I jumped on the chance to preview Morocco when I saw it was a game created by the design team of Matt Riddle and Ben Pinchback. This team has brought us such favorites as Fleet and Eggs and Empires. They are also the brains behind the soon to be released titles Fleet Wharfside and Floating Market.

When I read the description of Morocco on BGG I became really captivated when it said “In Morocco, players will send their workers out to try and claim stalls at the market. When enough workers from the same family have made it to a stall, that family claims it and clears out any adjacent juice sellers.”

Okay it sounds like a Euro-style game… Check… It sounds like an Area Control/Area Influence game… Double-Check. Indeed these are all checks on the plus-side of my gaming ledger.

Morocco is going to be produced by Eagle-Gryphon Games and is currently in funding on Kickstarter. So let’s dive in and see if it’s a game for you to back on Kickstarter.

Mistfall Review


It’s a world of mystery, eldritch powers, dire enemies, and powerful heroes. Welcome to Mistfall, a game where players must work together to survive perilous, monster-ridden locations. Mistfall is not just another dice-rolling, dungeon crawling board game. It’s a unique game where players take on the role of a hero, each with their own special abilities, equipment, and feats.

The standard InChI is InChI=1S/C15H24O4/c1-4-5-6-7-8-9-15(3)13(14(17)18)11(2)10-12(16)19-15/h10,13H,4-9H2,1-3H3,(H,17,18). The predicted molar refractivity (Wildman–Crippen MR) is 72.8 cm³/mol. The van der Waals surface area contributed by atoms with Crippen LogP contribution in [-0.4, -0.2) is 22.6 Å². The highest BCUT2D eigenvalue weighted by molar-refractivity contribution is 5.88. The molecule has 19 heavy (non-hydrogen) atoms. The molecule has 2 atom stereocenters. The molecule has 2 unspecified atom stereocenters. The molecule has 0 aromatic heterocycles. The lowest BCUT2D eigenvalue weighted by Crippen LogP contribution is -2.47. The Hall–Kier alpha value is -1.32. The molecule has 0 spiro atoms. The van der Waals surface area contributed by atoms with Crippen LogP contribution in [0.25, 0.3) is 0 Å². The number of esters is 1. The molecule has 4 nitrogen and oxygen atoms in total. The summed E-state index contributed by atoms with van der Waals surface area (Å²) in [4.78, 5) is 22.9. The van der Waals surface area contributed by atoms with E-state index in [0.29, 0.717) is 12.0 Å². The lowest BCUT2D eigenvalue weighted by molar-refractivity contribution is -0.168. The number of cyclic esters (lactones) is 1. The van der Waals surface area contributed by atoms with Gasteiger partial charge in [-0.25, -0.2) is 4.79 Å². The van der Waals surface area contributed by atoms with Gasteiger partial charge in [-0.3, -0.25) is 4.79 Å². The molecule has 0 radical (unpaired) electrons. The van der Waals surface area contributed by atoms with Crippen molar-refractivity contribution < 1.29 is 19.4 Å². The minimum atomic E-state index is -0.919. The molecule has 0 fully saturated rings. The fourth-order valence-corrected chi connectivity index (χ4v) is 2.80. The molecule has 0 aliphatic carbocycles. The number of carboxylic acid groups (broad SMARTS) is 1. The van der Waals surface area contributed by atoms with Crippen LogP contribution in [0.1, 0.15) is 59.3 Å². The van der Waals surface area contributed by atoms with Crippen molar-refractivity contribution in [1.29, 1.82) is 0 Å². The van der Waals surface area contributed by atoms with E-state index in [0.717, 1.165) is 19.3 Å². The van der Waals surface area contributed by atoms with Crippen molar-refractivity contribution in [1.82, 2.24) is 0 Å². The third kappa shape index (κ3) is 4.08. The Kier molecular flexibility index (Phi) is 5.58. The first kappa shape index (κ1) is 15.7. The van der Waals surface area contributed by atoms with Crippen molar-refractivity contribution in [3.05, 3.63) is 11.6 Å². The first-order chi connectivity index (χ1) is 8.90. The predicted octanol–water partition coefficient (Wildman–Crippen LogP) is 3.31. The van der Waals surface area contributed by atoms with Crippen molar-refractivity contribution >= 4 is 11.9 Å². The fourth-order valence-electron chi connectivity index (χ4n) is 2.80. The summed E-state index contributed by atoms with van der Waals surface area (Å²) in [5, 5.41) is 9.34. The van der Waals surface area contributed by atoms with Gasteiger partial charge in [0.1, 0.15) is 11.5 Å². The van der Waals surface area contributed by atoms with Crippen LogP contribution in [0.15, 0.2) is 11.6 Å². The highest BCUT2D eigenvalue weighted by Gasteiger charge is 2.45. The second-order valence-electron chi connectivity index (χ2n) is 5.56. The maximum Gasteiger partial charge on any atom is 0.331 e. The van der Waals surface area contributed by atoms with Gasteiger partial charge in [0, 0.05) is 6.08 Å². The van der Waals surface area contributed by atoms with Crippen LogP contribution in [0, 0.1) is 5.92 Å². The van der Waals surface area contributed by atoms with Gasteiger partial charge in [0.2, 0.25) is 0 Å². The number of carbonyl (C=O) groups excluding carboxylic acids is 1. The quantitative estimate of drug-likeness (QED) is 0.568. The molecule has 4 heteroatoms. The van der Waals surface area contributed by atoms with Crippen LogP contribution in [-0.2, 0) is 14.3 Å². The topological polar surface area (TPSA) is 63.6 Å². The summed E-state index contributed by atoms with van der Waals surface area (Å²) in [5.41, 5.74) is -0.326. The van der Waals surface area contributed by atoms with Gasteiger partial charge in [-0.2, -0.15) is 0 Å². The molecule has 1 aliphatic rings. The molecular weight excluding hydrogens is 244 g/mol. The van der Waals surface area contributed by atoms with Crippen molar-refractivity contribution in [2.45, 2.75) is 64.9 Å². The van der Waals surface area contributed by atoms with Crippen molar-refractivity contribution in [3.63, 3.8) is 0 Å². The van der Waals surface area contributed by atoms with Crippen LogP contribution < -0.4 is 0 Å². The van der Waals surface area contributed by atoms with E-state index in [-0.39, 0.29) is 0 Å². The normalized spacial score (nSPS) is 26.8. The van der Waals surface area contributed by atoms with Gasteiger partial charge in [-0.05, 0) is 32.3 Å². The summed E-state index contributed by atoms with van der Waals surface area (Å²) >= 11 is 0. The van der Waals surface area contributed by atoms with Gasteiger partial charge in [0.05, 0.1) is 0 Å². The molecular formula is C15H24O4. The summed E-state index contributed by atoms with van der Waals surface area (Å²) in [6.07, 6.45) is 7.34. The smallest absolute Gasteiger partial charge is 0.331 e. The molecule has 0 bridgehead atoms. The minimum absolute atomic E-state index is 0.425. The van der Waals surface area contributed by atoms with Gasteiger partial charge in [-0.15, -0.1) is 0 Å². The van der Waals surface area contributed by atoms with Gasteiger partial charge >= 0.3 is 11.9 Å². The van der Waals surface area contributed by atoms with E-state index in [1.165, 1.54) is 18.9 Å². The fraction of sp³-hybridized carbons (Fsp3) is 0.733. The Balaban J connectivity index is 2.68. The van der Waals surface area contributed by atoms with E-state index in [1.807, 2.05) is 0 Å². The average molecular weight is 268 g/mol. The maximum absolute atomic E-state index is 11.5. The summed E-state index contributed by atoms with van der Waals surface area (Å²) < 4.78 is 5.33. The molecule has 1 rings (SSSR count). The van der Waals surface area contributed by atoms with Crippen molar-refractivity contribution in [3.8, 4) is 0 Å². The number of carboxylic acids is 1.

Sound intriguing? That’s good because the high-fantasy genre has no shortage of games to entice potential game buyers. Designed by B?a?ej Kubacki, Mistfall promises a fully cooperative game with a good amount of variety and a strong challenge. Did publishers NSKN and Passport Games Studio succeed? It’s time to dive into this card game and find out.

Mistfall is a cooperative, deck building fantasy game for 1-4 players that takes about 90-120 minutes to play. Mistfall plays best with 2-3 players.